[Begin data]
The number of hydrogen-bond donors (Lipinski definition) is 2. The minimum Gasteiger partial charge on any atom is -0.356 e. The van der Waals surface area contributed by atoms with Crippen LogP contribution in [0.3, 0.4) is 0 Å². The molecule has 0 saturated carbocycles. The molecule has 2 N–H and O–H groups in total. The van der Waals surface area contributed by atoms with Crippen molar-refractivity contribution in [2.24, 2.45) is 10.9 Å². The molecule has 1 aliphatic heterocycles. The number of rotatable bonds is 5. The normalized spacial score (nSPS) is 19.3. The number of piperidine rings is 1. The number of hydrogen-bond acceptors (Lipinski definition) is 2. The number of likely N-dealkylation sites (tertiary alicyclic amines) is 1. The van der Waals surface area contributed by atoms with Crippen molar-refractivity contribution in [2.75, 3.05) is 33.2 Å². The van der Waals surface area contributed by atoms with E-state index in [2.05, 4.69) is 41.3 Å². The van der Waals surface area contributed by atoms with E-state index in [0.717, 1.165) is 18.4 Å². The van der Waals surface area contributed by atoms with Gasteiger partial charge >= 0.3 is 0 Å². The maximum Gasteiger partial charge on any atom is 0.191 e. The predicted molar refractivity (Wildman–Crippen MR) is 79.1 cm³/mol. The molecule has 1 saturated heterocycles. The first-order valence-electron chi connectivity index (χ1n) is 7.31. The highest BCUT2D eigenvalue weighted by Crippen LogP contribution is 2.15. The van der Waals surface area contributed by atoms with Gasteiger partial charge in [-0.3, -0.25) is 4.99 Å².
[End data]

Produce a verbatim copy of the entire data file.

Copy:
The number of hydrogen-bond donors (Lipinski definition) is 2. The minimum Gasteiger partial charge on any atom is -0.356 e. The van der Waals surface area contributed by atoms with Crippen LogP contribution in [0.3, 0.4) is 0 Å². The molecule has 0 saturated carbocycles. The molecule has 2 N–H and O–H groups in total. The van der Waals surface area contributed by atoms with Crippen molar-refractivity contribution in [2.24, 2.45) is 10.9 Å². The molecule has 1 aliphatic heterocycles. The number of rotatable bonds is 5. The normalized spacial score (nSPS) is 19.3. The number of piperidine rings is 1. The number of hydrogen-bond acceptors (Lipinski definition) is 2. The number of likely N-dealkylation sites (tertiary alicyclic amines) is 1. The van der Waals surface area contributed by atoms with Crippen molar-refractivity contribution in [2.75, 3.05) is 33.2 Å². The van der Waals surface area contributed by atoms with E-state index in [2.05, 4.69) is 41.3 Å². The van der Waals surface area contributed by atoms with E-state index in [0.717, 1.165) is 18.4 Å². The van der Waals surface area contributed by atoms with Gasteiger partial charge >= 0.3 is 0 Å². The maximum Gasteiger partial charge on any atom is 0.191 e. The predicted molar refractivity (Wildman–Crippen MR) is 79.1 cm³/mol. The molecule has 1 saturated heterocycles. The first-order valence-electron chi connectivity index (χ1n) is 7.31. The highest BCUT2D eigenvalue weighted by Crippen LogP contribution is 2.15. The van der Waals surface area contributed by atoms with Gasteiger partial charge in [-0.3, -0.25) is 4.99 Å².